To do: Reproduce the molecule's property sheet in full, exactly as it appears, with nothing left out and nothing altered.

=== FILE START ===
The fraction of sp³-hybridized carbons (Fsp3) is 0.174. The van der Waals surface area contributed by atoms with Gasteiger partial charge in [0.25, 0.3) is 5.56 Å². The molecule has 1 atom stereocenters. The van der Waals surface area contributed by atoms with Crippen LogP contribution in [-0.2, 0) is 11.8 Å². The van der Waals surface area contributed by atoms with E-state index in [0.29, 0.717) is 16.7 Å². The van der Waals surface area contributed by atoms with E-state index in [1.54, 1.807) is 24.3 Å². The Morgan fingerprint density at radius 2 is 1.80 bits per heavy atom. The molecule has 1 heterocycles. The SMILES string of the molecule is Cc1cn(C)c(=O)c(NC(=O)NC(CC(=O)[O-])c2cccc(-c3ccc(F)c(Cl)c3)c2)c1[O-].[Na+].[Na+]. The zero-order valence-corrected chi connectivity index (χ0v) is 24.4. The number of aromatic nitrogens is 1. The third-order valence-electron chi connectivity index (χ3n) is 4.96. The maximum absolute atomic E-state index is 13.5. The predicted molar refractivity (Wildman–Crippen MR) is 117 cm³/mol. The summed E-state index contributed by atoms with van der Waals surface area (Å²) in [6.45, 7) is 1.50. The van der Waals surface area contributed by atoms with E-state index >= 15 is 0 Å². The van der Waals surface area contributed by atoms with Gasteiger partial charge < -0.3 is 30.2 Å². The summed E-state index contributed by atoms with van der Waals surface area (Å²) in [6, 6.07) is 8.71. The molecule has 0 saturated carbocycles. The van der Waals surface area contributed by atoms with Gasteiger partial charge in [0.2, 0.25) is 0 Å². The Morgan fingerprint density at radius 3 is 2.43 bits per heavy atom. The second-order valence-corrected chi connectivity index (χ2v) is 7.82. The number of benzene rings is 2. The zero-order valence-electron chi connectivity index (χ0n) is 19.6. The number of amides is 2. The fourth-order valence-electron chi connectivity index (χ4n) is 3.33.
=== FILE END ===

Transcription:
The fraction of sp³-hybridized carbons (Fsp3) is 0.174. The van der Waals surface area contributed by atoms with Gasteiger partial charge in [0.25, 0.3) is 5.56 Å². The molecule has 1 atom stereocenters. The van der Waals surface area contributed by atoms with Crippen LogP contribution in [-0.2, 0) is 11.8 Å². The van der Waals surface area contributed by atoms with E-state index in [0.29, 0.717) is 16.7 Å². The van der Waals surface area contributed by atoms with E-state index in [1.54, 1.807) is 24.3 Å². The Morgan fingerprint density at radius 2 is 1.80 bits per heavy atom. The molecule has 1 heterocycles. The SMILES string of the molecule is Cc1cn(C)c(=O)c(NC(=O)NC(CC(=O)[O-])c2cccc(-c3ccc(F)c(Cl)c3)c2)c1[O-].[Na+].[Na+]. The zero-order valence-corrected chi connectivity index (χ0v) is 24.4. The number of aromatic nitrogens is 1. The third-order valence-electron chi connectivity index (χ3n) is 4.96. The maximum absolute atomic E-state index is 13.5. The predicted molar refractivity (Wildman–Crippen MR) is 117 cm³/mol. The summed E-state index contributed by atoms with van der Waals surface area (Å²) in [6.45, 7) is 1.50. The van der Waals surface area contributed by atoms with E-state index >= 15 is 0 Å². The van der Waals surface area contributed by atoms with Gasteiger partial charge < -0.3 is 30.2 Å². The summed E-state index contributed by atoms with van der Waals surface area (Å²) in [6, 6.07) is 8.71. The molecule has 0 saturated carbocycles. The van der Waals surface area contributed by atoms with Gasteiger partial charge in [0.2, 0.25) is 0 Å². The Morgan fingerprint density at radius 3 is 2.43 bits per heavy atom. The second-order valence-corrected chi connectivity index (χ2v) is 7.82. The number of benzene rings is 2. The zero-order valence-electron chi connectivity index (χ0n) is 19.6. The number of amides is 2. The fourth-order valence-electron chi connectivity index (χ4n) is 3.33.